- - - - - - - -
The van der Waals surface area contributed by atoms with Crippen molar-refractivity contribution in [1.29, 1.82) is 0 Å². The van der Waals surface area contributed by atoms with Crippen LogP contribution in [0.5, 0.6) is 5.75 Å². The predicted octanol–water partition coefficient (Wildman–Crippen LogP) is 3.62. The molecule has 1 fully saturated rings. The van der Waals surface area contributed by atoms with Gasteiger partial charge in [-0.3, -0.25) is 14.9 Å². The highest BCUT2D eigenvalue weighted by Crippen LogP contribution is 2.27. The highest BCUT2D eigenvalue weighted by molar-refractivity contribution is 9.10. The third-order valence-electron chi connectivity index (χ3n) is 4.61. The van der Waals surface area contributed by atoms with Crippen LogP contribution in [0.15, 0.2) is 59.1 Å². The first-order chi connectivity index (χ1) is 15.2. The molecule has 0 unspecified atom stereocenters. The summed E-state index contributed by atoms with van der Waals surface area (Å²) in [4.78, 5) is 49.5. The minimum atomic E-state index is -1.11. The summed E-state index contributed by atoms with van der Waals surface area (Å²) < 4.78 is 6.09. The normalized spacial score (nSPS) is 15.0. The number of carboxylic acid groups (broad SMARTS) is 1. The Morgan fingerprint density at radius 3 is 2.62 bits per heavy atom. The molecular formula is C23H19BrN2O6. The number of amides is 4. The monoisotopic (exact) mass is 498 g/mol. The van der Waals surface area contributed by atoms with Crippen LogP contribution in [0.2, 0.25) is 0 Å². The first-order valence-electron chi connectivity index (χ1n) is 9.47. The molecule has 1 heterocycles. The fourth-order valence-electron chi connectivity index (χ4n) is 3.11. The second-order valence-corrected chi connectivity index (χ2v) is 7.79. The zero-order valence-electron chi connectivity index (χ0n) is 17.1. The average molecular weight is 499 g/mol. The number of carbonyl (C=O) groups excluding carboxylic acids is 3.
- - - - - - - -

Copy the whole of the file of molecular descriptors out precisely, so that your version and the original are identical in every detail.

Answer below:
The van der Waals surface area contributed by atoms with Crippen molar-refractivity contribution in [1.29, 1.82) is 0 Å². The van der Waals surface area contributed by atoms with Crippen LogP contribution in [0.5, 0.6) is 5.75 Å². The predicted octanol–water partition coefficient (Wildman–Crippen LogP) is 3.62. The molecule has 1 fully saturated rings. The van der Waals surface area contributed by atoms with Gasteiger partial charge in [-0.3, -0.25) is 14.9 Å². The highest BCUT2D eigenvalue weighted by Crippen LogP contribution is 2.27. The highest BCUT2D eigenvalue weighted by molar-refractivity contribution is 9.10. The third-order valence-electron chi connectivity index (χ3n) is 4.61. The van der Waals surface area contributed by atoms with Crippen LogP contribution in [0.15, 0.2) is 59.1 Å². The first-order chi connectivity index (χ1) is 15.2. The molecule has 0 unspecified atom stereocenters. The summed E-state index contributed by atoms with van der Waals surface area (Å²) in [4.78, 5) is 49.5. The minimum atomic E-state index is -1.11. The summed E-state index contributed by atoms with van der Waals surface area (Å²) < 4.78 is 6.09. The normalized spacial score (nSPS) is 15.0. The number of carboxylic acid groups (broad SMARTS) is 1. The Morgan fingerprint density at radius 3 is 2.62 bits per heavy atom. The molecular formula is C23H19BrN2O6. The number of amides is 4. The monoisotopic (exact) mass is 498 g/mol. The van der Waals surface area contributed by atoms with Crippen LogP contribution in [0.2, 0.25) is 0 Å². The first-order valence-electron chi connectivity index (χ1n) is 9.47. The molecule has 1 heterocycles. The fourth-order valence-electron chi connectivity index (χ4n) is 3.11. The second-order valence-corrected chi connectivity index (χ2v) is 7.79. The zero-order valence-electron chi connectivity index (χ0n) is 17.1. The average molecular weight is 499 g/mol. The number of carbonyl (C=O) groups excluding carboxylic acids is 3.